Despite widespread attention over diversity in the movie business, a new study finds that little is changing in Hollywood for women, minorities, LGBT people and others who continue to find themselves on the outside of an industry where researchers say inequality is “the norm.”
A report to be released Wednesday by the Media, Diversity and Social Change Initiative at the University of Southern California’s Annenberg School for Communication and Journalism offers a stark portrait of Hollywood’s feeble to nonexistent progress in eradicating what researchers call “pervasive and systematic” problems in inclusiveness in front of and behind the camera.
Since 2007, USC has analyzed the demographic makeup of the actors, directors, writers and more from each year’s 100 most popular films. Its latest addition adds data from 2015’s top films, but finds little change.
For example, 31.4 percent of speaking characters in the analyzed films were female in 2015 ― roughly the same number as in 2007. That’s a ratio of 2.2 men for every single woman.
Characters identified as lesbian, gay or transgender accounted for less than 1 percent of all speaking parts, or 32 out of 4,370 characters studied. That was a slight increase from 19 portrayals in 2014. After finding zero transgender characters in 2014, researchers could pinpoint one in 2015.
From 2007 to 2015, the study finds no significant change in the percentage of Black (12.2 percent), Latino (5.3 percent) or Asian (3.9 percent) characters in the most popular films.
Off screen, of the 107 directors of 2015 films, four were Black or African American and six were Asian or Asian American. Just eight were women, still the most since 2008.
“We’re seeing entrenched inequality,” Stacy L. Smith, a USC professor and the study’s lead author, said in an interview. “Whether we’re studying gender, race, ethnicity, LGBT or characters with disabilities, we’re really seeing exclusionary forces leaving out anybody that’s not a straight, White, able-bodied man. Despite all the chatter and all the activism and all the press attention, it’s another year where the status quo has been maintained.”
USC researchers stressed that the study’s results didn’t just offer a portrait of inequality, but captured the invisibility of many from American popular cinema. Hollywood, the study concludes, is “an epicenter of cultural inequality.”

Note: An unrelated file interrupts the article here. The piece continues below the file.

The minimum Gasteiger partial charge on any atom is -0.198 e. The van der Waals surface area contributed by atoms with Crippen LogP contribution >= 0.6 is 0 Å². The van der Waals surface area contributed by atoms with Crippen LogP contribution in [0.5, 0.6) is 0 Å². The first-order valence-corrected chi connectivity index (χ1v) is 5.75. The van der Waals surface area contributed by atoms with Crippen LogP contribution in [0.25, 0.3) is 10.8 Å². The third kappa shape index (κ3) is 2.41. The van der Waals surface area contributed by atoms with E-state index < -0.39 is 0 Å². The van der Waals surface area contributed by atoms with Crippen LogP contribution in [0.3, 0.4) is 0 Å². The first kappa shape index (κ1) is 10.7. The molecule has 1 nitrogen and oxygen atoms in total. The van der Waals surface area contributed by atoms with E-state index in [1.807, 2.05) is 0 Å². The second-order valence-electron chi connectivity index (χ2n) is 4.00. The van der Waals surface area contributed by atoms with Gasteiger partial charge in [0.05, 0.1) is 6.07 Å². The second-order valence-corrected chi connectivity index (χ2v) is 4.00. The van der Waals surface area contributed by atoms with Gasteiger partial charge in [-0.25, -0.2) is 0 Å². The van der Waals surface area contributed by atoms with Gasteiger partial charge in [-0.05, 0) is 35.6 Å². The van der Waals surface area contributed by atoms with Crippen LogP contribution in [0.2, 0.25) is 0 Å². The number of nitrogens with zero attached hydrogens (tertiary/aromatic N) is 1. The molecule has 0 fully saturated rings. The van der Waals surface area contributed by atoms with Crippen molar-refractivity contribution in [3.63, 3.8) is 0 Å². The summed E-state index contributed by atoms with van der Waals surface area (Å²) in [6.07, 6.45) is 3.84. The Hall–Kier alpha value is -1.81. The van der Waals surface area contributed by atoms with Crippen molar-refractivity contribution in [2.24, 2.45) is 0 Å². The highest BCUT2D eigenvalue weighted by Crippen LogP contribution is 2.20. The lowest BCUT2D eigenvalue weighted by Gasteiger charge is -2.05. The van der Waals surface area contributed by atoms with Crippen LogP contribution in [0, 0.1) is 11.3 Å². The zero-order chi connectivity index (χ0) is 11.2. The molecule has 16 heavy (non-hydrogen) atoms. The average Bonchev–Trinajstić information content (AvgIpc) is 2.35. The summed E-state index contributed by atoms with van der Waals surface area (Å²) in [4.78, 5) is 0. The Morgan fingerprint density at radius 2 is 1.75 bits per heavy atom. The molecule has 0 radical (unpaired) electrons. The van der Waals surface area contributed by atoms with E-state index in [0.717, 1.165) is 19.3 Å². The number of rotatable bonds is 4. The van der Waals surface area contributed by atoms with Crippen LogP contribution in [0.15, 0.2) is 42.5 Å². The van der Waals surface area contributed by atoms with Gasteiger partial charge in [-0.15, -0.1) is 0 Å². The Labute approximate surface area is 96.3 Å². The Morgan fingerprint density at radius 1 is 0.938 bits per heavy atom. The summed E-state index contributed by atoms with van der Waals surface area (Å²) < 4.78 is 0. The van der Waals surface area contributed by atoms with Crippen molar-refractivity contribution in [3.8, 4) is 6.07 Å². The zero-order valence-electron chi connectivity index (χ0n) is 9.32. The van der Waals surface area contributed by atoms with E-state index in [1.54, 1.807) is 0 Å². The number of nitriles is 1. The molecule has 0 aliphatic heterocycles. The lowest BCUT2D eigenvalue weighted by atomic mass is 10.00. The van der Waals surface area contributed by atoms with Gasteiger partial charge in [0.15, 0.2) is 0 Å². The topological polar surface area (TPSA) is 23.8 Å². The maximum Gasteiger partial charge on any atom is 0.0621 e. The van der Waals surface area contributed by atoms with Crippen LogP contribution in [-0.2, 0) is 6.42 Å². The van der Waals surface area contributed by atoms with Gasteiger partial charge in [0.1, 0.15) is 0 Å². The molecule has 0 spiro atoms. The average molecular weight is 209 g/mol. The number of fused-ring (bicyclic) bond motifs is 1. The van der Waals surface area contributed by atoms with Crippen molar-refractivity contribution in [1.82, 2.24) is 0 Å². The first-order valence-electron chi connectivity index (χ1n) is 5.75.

Issues of exclusion and gender gaps have gained more attention in recent years following two straight seasons of all-white acting nominees at the Oscars and leaked studio emails from Sony Pictures that suggested evidence of disparity in salaries between male and female stars.
The fallout has led the Academy of Motion Pictures Arts and Sciences to diversity its membership. Some have individually taken action; TV producer Ryan Murphy in February launched a foundation to diversify the directors of his shows. Last month, even Michelle Obama spoke of the importance “for the world to see different images of each other.”
But the USC researchers say not enough is being done by the upper echelons of the movie industry. Earlier this year, the researchers scored 10 major media companies on their diversity record across mediums. None passed.
“We’ve seen a lot of talk and little action,” says Smith. “What we need now is for companies to take the same leadership position, be transparent in their inclusion goals and be accountable to representing the actual world we live in when it comes to the demography of the U.S.”
Many of last year’s most profitable movies, however, boasted diverse casts. The appeal of the “Fast and Furious” franchise, which released its seventh installment in 2015, has long been based on both high-octane races and a much varied cast. The year’s top film, “Star Wars: The Force Awakens,” ushered in more diverse characters to George Lucas’ galaxy. Female empowerment was also a big seller for “Mad Max: Fury Road,” ‘”The Hunger Games: Mockingjay Part 2” and “Pitch Perfect 2.”
As a result, female lead or co-leads improved by 11 percent from 2014 to 2015, one of the rare signs of improved inclusivity in the study. But even such bright spots revealed other areas still wanting. There were still just three films featuring a female lead or co-lead from an underrepresented racial or ethnic group, and there wasn’t one leading part for an Asian, man or woman.
“When we really drill down in the numbers, we see a perpetuation of the same groups getting access to the most visible roles, whether that’s in the director’s chair or on screen, and that continues to be the problem plaguing Hollywood’s hiring practices,” said Smith.
Issues over the type of representation also still remain. Though LGBT characters increased in 2015, only two were depicted as parents. “Film still has a way to go when it comes to representing all types of families in America,” said Katherine Pieper, who co-authored the study with Smith and Marc Choueiti.
Females also continue to be overwhelmingly more likely to be sexualized. Women are more than three times as likely as men to be shown in sexually revealing clothing or nude.
“When there are few women ― less than 32 percent of characters are female ― and they are more sexualized than their male counterparts, then females are really filling a particular role in film content and sending a particular message to audiences,” said Pieper.
The researchers added two new metrics to the study this year. They are now tracking characters with disabilities. They made up just 2.4 percent of all speaking roles in 2015’s top films, even though 18.7 percent of the U.S. population reported having a disability in the 2010 census.
To dovetail with an upcoming initiative on women in music, USC researchers also began studying the rate of female composers in film. They found 12 total in the 877 films studied over eight years, and only one in 2015.
“When a group clocks in at 1.4 percent,” says Smith, “I think it merits more investigation.”